China-Middle East relations date back almost two millenniums. The relationship began a new chapter with the founding of The People’s Republic of China in 1949. At the time, China’s foreign policy was determined by a Maoist black-and-white viewpoint: countries, governments, organizations, and leaders were divided into either a “friend or foe”, with a firm distinction between who was “with or against” China. Therefore, China did not have any positive achievements in the Middle East or any other region during this period.[15] However, this changed in the 1990s when China started to gain positive political influence in the Middle East due to its impartial diplomacy toward regional conflicts. With China becoming a net importer of oil in 1993, diplomatic and economic relations with Middle Eastern countries developed even further. Since then, the Middle East has become a pivotal area for China due to the Chinese economy’s dependency on the area’s energy resources.[16]

In recent years, the economic interconnectivity among the rising global powers has been more complicated than ever before. Today’s ally can be tomorrow’s rival in a very short time. The political and economic interests may encourage two or more states in different regions to undermine the predominance of a superpower. For example, the US has followed a unilateral war strategy in the Iraq War, causing countries to engage in building institutional alliances against the US supremacy.[17] In retaliation to the US’ growing presence in the Pacific, China started to enhance its geostrategic position in the Middle East. In fact, after President Xi visited the Middle East in 2016, the Chinese government published the first Arab Policy Paper,[18] which introduced a “1+2+3” economic model to the Middle Eastern countries.[19]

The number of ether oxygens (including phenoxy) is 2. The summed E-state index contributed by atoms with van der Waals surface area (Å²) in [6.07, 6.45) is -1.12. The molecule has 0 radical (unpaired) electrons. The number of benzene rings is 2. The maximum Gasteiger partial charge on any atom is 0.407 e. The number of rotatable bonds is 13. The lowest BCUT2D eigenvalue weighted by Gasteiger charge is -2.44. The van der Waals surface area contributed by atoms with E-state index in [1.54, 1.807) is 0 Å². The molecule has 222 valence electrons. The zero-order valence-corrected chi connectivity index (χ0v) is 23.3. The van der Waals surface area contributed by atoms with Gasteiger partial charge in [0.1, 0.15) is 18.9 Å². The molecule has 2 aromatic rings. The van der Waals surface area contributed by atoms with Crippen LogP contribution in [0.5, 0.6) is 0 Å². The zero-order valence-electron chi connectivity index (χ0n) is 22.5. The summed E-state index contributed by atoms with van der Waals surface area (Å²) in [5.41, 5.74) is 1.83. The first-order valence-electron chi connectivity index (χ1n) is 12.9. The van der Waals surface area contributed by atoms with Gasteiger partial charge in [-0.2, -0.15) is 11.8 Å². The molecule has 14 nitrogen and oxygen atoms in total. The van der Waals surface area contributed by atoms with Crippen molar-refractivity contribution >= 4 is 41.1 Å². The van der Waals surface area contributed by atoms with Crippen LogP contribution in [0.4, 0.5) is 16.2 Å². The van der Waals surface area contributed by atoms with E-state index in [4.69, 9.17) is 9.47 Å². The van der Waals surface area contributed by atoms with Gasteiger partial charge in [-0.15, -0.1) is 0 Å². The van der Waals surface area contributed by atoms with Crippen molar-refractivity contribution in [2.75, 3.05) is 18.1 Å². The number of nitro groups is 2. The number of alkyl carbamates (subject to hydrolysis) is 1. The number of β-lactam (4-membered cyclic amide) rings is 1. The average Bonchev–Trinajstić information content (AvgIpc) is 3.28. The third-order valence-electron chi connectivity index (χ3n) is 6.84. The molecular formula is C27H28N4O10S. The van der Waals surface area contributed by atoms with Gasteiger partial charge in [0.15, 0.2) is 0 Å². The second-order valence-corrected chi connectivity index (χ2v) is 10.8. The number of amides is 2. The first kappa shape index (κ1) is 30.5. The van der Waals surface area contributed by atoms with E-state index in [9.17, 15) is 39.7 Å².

In retaliation to the US’s growing presence in the Pacific, China started to enhance its geostrategic position in the Middle East.

China’s soft balancing strategy in the Middle East is evolving in accordance with China’s energy and trade policies.[20] A crucial component of the strategy is The Belt and Road Initiative mentioned earlier. BRI is considered as a new development paradigm that will enhance cooperation, investment, and the infrastructure of railways, highways, oil and gas pipelines, trade facilitation, and financial integration in designated regions. With the aim of protecting, resuming, and furthering these policies, China will most likely challenge regional competitors, namely the US, with political and economic conflicts.

Ever since China became an important economic power in the world, China-US relations have transformed into a power competition. As long as China and the United States continue to depend on oil and other energy resources of the Middle East and other strategic regions, the competition will intensify.[21] As Chinese President Xi Jinping stated, China is moving toward becoming a global leader in “composite national strength [a political, economic, military, and social power] and international influence.”[22]